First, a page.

Like This Story?
Your $10 tax-deductible contribution helps support our research, reporting, and analysis.
Andrew Curley, a member of the Red Nation collective, which spearheaded the protests, told Rewire in a phone interview that Tsingine’s family is still in the dark as to whether, or how, the officer who shot her will be held accountable. Family members recently gathered with the local community to reaffirm their demands, including a call for financial compensation, but state officials have yet to respond.
“Immediately after her death, the case was transferred out of Winslow to the Arizona Department of Public Safety (ADPS) in Phoenix, which means the community can no longer take their grievances directly to the Winslow police,” Curley told Rewire. “Erecting such geographic barriers to justice is a common tactic used by the police, part of their efforts to discredit the victims of police violence and create a bureaucratic maze in which time slows down and the community loses focus.”
“Over time things become more opaque,” he went on, “and this is how institutions like the police force protect their own members. For us as a community, it means we have no trust in the process, no guarantee that the department investigating itself will be free of bias.”
Eileen Luna-Firebaugh, an associate professor of American Indian Studies at the University of Arizona, agrees.
“Police officers are performing a public job, they are being paid with public funds and they have a responsibility to the public—they need to know that the light of public scrutiny is on them,” she said in a phone interview with Rewire. “I firmly believe that the investigation of an incident [like this one] should not be done by the sheriff’s department or any law enforcement agency but by a civilian agency that’s part of the city, that has access to all relevant police records, and that can compel testimony.”
“If an investigation is carried out by an impartial third party and not by the police department itself, then the community is more likely to believe its conclusions,” Luna-Firebaugh said.
Currently, advocates say, there is little to no trust between border town residents and law enforcement personnel, an unsurprising reality given the rate of racial profiling that reportedly occurs on the outskirts of the vast Navajo Nation, particularly in towns like Gallup and Albuquerque in New Mexico, Cortez in Colorado, and Flagstaff and Winslow in Arizona.
In 2008 the American Civil Liberties Union (ACLU) of Arizona analyzed hundreds of thousands of recordspertaining to highway stops, searches, and arrests and concluded that Native Americans who were stopped by ADPS officers were over three times more likely than white drivers to be subsequently detained or searched.
The ACLU’s report stated that these disproportionate search rates were “not justified by higher contraband seizure rates.”
For Curley, who has been stopped multiple times on the highway for such minor violations as a cracked windshield or the use of a GPS, racial profiling is only the first step in a much more insidious process—the murder of Native residents by law enforcement personnel.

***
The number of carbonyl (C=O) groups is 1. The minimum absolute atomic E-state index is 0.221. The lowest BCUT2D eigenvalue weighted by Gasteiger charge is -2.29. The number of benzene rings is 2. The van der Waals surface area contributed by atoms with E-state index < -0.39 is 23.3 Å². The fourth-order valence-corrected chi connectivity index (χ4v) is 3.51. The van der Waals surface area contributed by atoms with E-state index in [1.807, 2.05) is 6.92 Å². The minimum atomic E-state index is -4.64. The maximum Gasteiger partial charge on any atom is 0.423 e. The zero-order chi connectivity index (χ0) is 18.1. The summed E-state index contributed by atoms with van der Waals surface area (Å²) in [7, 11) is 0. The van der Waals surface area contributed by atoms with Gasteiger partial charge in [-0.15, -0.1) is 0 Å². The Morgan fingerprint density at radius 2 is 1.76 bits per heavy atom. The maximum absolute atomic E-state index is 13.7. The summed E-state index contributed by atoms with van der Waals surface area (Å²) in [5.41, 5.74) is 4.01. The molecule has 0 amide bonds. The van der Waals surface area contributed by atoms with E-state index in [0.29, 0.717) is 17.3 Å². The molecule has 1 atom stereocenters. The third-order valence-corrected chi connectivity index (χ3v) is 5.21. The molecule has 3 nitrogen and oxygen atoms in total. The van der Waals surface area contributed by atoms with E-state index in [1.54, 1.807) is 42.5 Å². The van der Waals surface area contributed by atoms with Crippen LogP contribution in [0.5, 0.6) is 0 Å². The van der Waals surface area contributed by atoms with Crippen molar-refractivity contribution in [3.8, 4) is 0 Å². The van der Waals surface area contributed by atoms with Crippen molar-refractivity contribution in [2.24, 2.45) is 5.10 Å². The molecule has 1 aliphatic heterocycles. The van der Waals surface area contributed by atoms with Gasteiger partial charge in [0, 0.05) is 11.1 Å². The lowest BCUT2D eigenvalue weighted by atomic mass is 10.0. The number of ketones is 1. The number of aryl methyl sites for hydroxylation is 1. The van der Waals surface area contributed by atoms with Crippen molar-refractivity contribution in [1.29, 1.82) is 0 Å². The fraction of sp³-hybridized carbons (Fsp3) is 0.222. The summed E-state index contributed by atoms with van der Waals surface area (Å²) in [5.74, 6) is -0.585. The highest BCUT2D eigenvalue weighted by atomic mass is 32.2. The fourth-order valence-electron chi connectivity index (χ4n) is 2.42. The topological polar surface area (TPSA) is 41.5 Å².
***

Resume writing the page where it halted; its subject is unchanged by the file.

Data from the Center on Criminal and Juvenile Justice suggests that Native Americans, who comprise 0.8 percent of the country’s population but account for 1.9 percent of police killings, are more likely to be killed by police officers than any other racial or ethnic group, including Black people.
“Think about how we get to that scenario: We get there through stops and arrests,” Curley said. “That is when the state is more likely to use its authority, its violence, against Black and brown and Native bodies. Once we’re arrested, we’re more likely than white people to have a violent encounter with the police—this is when their perceived fear of us, their paranoia, comes to the fore. This is when they see a pair of scissors and claim their lives are in danger.”
For Melanie Yazzie, a founding member of the Red Nation who is currently working toward a PhD in American Studies at the University of New Mexico, paranoia among law enforcement is a natural byproduct of unfinished settler colonialism.
“The mandate of white settlements in border spaces has always been to contain and manage the threat of Native existence,” she told Rewire in a phone interview. “White populations in these spaces largely embrace patriotic values of American nationalism and exceptionalism, which are absolutely essential to maintaining U.S. capitalism and imperialism.”
“But these towns lie adjacent to a huge Native nation—we call the Navajo Nation the Sleeping Giant—and are home to large populations of Native people who, by definition, were supposed to have been eliminated, exterminated, long ago with the creation of the nation state we call the United States of America.”
“The fact that we are literally everywhere,” Yazzie went on, “that we continue to exist, to have political authority, explains why certain technologies of state control and violence are so extreme in these spaces.”